Felix Jaehn: I really love the line, “We be who we want to be," which is not the most amazing lyric I’ve written, probably, because it’s pretty basic but just the message is so strong.

I feel like this song is so nice because it’s almost conversational. It just goes, “You, me, honestly. We don’t need no therapy.” I think that’s so cool about it, because it’s so direct. It’s two people talking to each other. And when Nea comes in, and it’s suddenly a guy and a girl talking, it makes even more sense. That’s what I like about it most, is the interaction between them singing the same part, and its connection with “You, me, honestly.” I recently read “No Therapy” is the conclusion of a story you’ve been telling with your last three releases. How does this storyline fit into your upcoming album?

Felix Jaehn: The concept’s going to be told starting with “SICKO,” which is about me being emotionally sick, and then it ends with “No Therapy.” In between, there’s a journey through "Love On Myself" with “Close Your Eyes” and “Liita” and obviously some unreleased songs. I cut out a couple of super sad ones just recently. I don’t know if people really need to hear those sad songs. Maybe it was good for me to write them, but I want to focus on the good vibes, so I decided to make an A/B album with the second part being more happy and chill and including love songs. Maybe even a remix, which is more just the DJ vibe, happy part. It’s going to be interesting! We’re currently looking at next year for sure. It’ll be worth the wait.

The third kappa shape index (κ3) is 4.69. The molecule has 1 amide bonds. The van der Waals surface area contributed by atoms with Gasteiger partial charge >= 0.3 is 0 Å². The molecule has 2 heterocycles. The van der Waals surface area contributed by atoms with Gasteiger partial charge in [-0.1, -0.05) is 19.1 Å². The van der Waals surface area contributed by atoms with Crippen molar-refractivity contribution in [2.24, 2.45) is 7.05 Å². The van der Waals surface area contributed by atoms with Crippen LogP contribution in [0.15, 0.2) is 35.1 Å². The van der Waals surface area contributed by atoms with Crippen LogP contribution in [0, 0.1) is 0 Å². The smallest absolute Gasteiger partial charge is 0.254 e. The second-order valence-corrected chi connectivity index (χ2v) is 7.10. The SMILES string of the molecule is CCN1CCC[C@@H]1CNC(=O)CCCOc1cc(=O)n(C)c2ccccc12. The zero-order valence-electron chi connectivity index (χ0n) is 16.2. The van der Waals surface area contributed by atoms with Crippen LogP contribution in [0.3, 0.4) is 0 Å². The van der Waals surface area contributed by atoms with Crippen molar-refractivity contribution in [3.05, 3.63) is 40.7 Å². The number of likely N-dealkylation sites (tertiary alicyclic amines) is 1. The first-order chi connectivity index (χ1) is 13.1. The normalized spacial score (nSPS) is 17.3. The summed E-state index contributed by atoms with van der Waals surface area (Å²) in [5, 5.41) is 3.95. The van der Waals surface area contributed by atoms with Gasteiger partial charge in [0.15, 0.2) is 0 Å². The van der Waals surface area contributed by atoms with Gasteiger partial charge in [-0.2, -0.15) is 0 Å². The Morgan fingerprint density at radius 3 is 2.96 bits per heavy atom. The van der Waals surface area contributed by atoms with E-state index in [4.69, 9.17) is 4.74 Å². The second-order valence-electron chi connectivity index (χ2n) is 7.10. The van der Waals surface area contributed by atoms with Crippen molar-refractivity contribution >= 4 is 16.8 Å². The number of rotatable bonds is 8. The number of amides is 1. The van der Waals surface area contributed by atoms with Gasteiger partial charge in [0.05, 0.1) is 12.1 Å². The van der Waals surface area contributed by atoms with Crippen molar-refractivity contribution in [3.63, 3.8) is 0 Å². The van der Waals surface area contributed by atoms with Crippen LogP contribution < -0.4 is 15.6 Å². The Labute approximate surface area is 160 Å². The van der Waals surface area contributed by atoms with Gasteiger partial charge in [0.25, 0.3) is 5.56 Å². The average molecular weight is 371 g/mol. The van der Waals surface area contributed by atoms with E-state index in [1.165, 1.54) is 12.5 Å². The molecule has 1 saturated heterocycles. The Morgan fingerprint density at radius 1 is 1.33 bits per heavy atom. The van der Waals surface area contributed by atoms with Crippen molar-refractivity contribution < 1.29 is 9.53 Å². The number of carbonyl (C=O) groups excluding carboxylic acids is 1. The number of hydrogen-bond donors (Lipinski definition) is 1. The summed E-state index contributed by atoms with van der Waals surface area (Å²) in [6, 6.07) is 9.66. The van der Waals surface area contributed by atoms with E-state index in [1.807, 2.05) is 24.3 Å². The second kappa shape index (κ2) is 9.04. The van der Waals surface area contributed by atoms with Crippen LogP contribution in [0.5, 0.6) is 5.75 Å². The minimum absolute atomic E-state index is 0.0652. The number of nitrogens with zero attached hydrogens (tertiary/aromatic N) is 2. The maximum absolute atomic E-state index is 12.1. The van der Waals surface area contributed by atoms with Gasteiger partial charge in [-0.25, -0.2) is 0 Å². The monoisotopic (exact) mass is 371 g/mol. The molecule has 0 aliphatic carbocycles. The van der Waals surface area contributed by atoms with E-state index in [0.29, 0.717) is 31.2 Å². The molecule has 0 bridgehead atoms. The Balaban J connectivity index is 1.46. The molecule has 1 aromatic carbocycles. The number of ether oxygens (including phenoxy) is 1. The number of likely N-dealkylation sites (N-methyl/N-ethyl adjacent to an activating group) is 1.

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Felix Jaehn, Nea and Bryn Christopher How do you feel so comfortable talking about your mental health, especially enough to create an album concept around it?

Felix Jaehn: By now, I’ve gotten used to it. In the very beginning, of course it was scary for me. I remember coming out in February 2018 as bixesual, and before the news went out, I already knew when the first article was going to drop. I was so nervous about that day because I was like, “The whole world’s going to judge me now.” But it was so good, and I feel like it helped me so much. It was so freeing and so beautiful for me to just be truly open about everything.

It kind of became a purpose to me, even in the creation of the second album. I wanted the songs to not only entertain people, like of course, I’m a DJ and I want to have crazy parties with everybody and just dance and forget about the world, but I also feel like as an artist with such a huge reach, I want to use my voice to impact people. I feel like mental health is one of the most urgent topics on this planet, and people just need to hear that they’re not alone. There’s light at the end of the tunnel. Do you have any ideas or thoughts on how musicians in the EDM industry can become more open and candid about discussing their own mental health?